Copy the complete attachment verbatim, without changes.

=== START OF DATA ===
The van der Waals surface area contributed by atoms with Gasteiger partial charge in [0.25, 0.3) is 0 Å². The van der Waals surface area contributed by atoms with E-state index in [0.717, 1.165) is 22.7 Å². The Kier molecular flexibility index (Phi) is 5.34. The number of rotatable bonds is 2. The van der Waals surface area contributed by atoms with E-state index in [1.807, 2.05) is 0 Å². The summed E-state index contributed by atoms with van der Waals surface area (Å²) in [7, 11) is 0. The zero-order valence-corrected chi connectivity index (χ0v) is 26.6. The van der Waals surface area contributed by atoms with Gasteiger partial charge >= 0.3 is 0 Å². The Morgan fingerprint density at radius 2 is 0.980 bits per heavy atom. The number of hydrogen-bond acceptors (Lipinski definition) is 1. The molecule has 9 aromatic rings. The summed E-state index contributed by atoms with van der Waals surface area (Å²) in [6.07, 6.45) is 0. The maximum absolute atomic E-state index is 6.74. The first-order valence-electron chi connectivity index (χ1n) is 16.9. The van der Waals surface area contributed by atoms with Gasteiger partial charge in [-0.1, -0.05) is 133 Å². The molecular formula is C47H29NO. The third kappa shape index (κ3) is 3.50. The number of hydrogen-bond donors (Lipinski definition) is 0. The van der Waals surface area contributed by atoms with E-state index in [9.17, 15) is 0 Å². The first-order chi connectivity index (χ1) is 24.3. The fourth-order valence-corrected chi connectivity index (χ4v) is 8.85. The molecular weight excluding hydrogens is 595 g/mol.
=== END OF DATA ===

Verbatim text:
The van der Waals surface area contributed by atoms with Gasteiger partial charge in [0.25, 0.3) is 0 Å². The van der Waals surface area contributed by atoms with E-state index in [0.717, 1.165) is 22.7 Å². The Kier molecular flexibility index (Phi) is 5.34. The number of rotatable bonds is 2. The van der Waals surface area contributed by atoms with E-state index in [1.807, 2.05) is 0 Å². The summed E-state index contributed by atoms with van der Waals surface area (Å²) in [7, 11) is 0. The zero-order valence-corrected chi connectivity index (χ0v) is 26.6. The van der Waals surface area contributed by atoms with Gasteiger partial charge >= 0.3 is 0 Å². The Morgan fingerprint density at radius 2 is 0.980 bits per heavy atom. The number of hydrogen-bond acceptors (Lipinski definition) is 1. The molecule has 9 aromatic rings. The summed E-state index contributed by atoms with van der Waals surface area (Å²) in [6.07, 6.45) is 0. The maximum absolute atomic E-state index is 6.74. The first-order valence-electron chi connectivity index (χ1n) is 16.9. The van der Waals surface area contributed by atoms with Gasteiger partial charge in [-0.1, -0.05) is 133 Å². The molecular formula is C47H29NO. The third kappa shape index (κ3) is 3.50. The number of hydrogen-bond donors (Lipinski definition) is 0. The van der Waals surface area contributed by atoms with E-state index in [9.17, 15) is 0 Å². The first-order chi connectivity index (χ1) is 24.3. The fourth-order valence-corrected chi connectivity index (χ4v) is 8.85. The molecular weight excluding hydrogens is 595 g/mol.